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We are proud to be a Dignity Champion, as part of the Dignity in Care campaign led by the National Dignity Council.

Core values

In line with the campaign’s core values, we are committed to placing an emphasis on improving the quality of care and the experience of our residents using our services including, home support, care homes and other community services.

As a Dignity Champion we have signed up to the 10 Dignity Do’s:

  1. Have a zero tolerance of all forms of abuse
  2. Support people with the same respect you would want for yourself or a member of your family
  3. Treat each person as an individual by offering a personalised service
  4. Enable people to maintain the maximum possible level of independence, choice and control
  5. Listen and support people to express their needs and wants
  6. Respect people's right to privacy
  7. Ensure people feel able to complain without fear of retribution
  8. Engage with family members and carers as care partners
  9. Assist people to maintain confidence and positive self-esteem
  10. Act to alleviate people's loneliness and isolation

Dignity Champions

A Dignity Champion is someone who believes passionately that being treated with dignity is a basic human right, not an optional extra.

The Dignity Do's are a personal commitment and the National Dignity Council encourages individuals to become Champions. 

What Dignity Champions do

Each Dignity Champion’s role varies depending on their knowledge and influence and the type of work they are involved in. The role should not be an addition; it is about how you behave as a human being. There are many small things that you can do that can have a big impact on people’s lives. Champions choose how active they want to be, but they must sign up to the Dignity Do's.

How to become a Dignity Champion

Anyone can be a champion: health and social care staff, councillors, volunteers, unpaid carers, receivers of care and members of the public.

Find out more and sign-up to become a Dignity Champion.

Dignity in Care Awards

As part of our role as a Dignity Champion, we are strongly committed to celebrating Dignity in Care, and championing local care workers and personal assistants who go the extra mile to provide outstanding care and support to local residents.

On Tuesday 9 July 2024 we hosted our Dignity in Care awards ceremony.

The awards aim to promote and recognise the very best in care and support. The awards:

  • Recognise good quality care within the borough
  • Raise awareness of Dignity in Care
  • Inspire local care workers and personal assistants to deliver outstanding care and support
  • Reward and recognise those staff and teams that make a difference and go the extra mile

2024 winners

The full list of winners from the 2024 ceremony.

Carer of the Year for Home Care and Day Services

Abdul Wahab Bapube from Amber Home Care was nominated for his demonstration of exceptional respect and above-and-beyond care in supporting residents at home. His work has made a marked difference on those he supports, with compassionate care and concern at the forefront of all his actions.

Carer of the Year for Learning Disabilities

Shane Brown from United Response was nominated for over 10 years of service dedicated to providing holistic and person-centred support. Through his work, he has built close relationships with family members and wider networks of support to understand and anticipate both the practical day-to-day and emotional needs of the people he supports.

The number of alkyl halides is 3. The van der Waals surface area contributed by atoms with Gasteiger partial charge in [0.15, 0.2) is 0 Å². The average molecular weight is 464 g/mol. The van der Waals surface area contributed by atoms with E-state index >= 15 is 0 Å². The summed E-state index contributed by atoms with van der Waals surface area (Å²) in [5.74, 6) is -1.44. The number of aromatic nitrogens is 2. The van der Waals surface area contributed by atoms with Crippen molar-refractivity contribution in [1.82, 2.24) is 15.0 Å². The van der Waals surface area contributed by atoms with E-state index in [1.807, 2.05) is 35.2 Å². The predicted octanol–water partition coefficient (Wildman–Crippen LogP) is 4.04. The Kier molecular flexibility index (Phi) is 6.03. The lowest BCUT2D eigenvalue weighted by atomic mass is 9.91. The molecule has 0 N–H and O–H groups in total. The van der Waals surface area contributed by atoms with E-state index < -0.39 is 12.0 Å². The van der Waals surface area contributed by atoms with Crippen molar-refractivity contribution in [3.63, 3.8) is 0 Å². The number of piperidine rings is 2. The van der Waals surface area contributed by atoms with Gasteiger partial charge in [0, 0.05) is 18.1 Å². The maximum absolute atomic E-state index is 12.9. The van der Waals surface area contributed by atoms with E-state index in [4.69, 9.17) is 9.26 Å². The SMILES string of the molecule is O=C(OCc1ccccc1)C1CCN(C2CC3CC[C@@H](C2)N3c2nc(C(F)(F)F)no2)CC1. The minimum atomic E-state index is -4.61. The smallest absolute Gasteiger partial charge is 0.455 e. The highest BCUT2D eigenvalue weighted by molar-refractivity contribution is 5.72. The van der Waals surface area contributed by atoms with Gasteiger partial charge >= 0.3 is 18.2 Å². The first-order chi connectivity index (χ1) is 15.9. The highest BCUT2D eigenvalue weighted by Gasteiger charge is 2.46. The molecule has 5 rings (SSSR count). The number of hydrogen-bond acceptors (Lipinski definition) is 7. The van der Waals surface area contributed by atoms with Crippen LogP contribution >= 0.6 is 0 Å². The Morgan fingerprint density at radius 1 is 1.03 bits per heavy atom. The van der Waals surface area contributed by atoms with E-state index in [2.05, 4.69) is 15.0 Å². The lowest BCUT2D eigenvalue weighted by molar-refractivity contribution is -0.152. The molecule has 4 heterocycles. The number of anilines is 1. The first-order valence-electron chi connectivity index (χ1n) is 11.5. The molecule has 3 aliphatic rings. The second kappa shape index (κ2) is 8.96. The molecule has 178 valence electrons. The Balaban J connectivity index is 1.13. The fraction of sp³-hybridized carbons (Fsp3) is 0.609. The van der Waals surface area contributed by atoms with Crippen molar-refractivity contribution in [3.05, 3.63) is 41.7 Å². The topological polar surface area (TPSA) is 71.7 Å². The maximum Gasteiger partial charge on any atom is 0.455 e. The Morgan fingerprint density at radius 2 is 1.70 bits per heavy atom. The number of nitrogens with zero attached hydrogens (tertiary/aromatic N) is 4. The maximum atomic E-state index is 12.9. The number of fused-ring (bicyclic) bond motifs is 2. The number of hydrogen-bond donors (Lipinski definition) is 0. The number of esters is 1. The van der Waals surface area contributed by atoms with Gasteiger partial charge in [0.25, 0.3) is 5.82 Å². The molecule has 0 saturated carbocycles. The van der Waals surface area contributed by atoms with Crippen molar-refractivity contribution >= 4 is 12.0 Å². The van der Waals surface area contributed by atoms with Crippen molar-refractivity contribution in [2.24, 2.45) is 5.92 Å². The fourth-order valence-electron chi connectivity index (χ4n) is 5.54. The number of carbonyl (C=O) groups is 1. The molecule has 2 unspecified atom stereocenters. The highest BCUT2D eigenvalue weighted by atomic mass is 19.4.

Carer of the Year for Older Peoples' Care Homes

Jackie Maskell from White Lodge Farm was nominated for her consistently positive and warm demeanour, combined with professionalism and an unwavering commitment to residents and their families. Her meticulous attention to detail, proactive and compassionate approach to care and her commitment to excellent communication ensures the residents of White Farm Lodge receive the best care and their friends and families feel reassured and informed.

Ken Yew Personal Assistant of the Year Award

Michelle Blyth, was nominated for her enthusiasm, kindness, and consistently going the extra mile to not only to provide outstanding care and love to the people she supports. She doesn’t just perform care duties but takes time to engage with people, working seven days a week to provide care for older people in real need.

Carer of the Year for Day and Community Services

Sue Seath from Richmond Housing Partnership was nominated for creating a culture of kindness and support in her work environment. She makes people feel secure and well looked after and is a role model to all the colleagues and residents she works with, having been described as ‘an angel’. 

Quotes from previous nominations

Read what previous nominators had to say:​

  • Ms C is not fazed by hard work and will go the extra mile in difficult situations. She brings care and compassion along with a calm and efficient manner and is always able to bring a smile when needed
  • I wouldn’t be half as good as I am if I didn’t have Ms A caring for me every morning
  • Ms K is respectful and does not patronise or talk down. She listens to what my dad has to say rather than making assumptions. She has the right balance between encouraging dad to be independent, whilst offering more support when he needs it
  • Ms J supports us very well and is kind and helpful making my life as normal as possible with my disability and Asperger’s Syndrome
  • Ms R is calm, patient and understanding. She has a lovely way with our residents, making them feel special and having some fun, showing her great sense of humour


For further information about the Dignity in Care Awards, please email

Updated: 10 July 2024

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